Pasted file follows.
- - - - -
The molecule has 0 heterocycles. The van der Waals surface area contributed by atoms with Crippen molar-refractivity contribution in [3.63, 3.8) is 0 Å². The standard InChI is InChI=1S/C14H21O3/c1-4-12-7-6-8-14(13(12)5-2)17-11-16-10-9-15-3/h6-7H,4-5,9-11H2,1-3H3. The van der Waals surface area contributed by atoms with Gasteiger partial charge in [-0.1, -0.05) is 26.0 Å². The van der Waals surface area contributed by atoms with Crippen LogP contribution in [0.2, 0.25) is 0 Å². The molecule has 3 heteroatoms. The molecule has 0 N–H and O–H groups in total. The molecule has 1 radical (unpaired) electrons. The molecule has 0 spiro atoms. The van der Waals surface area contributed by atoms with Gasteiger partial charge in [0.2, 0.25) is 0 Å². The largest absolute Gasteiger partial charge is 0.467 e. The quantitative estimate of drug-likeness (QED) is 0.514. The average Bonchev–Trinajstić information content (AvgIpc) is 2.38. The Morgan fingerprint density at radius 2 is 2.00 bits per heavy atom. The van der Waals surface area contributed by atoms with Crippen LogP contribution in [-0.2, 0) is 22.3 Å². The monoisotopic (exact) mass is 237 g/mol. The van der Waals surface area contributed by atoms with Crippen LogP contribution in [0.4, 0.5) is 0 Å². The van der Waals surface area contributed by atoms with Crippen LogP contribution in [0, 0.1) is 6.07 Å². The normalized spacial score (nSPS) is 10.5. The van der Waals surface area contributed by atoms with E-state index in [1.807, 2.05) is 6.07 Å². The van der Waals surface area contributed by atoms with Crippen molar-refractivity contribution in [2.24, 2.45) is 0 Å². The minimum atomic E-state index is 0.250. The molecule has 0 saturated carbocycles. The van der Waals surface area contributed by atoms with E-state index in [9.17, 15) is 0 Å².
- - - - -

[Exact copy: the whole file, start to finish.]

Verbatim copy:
The molecule has 0 heterocycles. The van der Waals surface area contributed by atoms with Crippen molar-refractivity contribution in [3.63, 3.8) is 0 Å². The standard InChI is InChI=1S/C14H21O3/c1-4-12-7-6-8-14(13(12)5-2)17-11-16-10-9-15-3/h6-7H,4-5,9-11H2,1-3H3. The van der Waals surface area contributed by atoms with Gasteiger partial charge in [-0.1, -0.05) is 26.0 Å². The van der Waals surface area contributed by atoms with Crippen LogP contribution in [0.2, 0.25) is 0 Å². The molecule has 3 heteroatoms. The molecule has 0 N–H and O–H groups in total. The molecule has 1 radical (unpaired) electrons. The molecule has 0 spiro atoms. The van der Waals surface area contributed by atoms with Gasteiger partial charge in [0.2, 0.25) is 0 Å². The largest absolute Gasteiger partial charge is 0.467 e. The quantitative estimate of drug-likeness (QED) is 0.514. The average Bonchev–Trinajstić information content (AvgIpc) is 2.38. The Morgan fingerprint density at radius 2 is 2.00 bits per heavy atom. The van der Waals surface area contributed by atoms with Crippen LogP contribution in [-0.2, 0) is 22.3 Å². The monoisotopic (exact) mass is 237 g/mol. The van der Waals surface area contributed by atoms with Crippen LogP contribution in [0.4, 0.5) is 0 Å². The van der Waals surface area contributed by atoms with Crippen LogP contribution in [0, 0.1) is 6.07 Å². The normalized spacial score (nSPS) is 10.5. The van der Waals surface area contributed by atoms with E-state index in [1.807, 2.05) is 6.07 Å². The van der Waals surface area contributed by atoms with Crippen molar-refractivity contribution in [2.24, 2.45) is 0 Å². The minimum atomic E-state index is 0.250. The molecule has 0 saturated carbocycles. The van der Waals surface area contributed by atoms with E-state index in [9.17, 15) is 0 Å².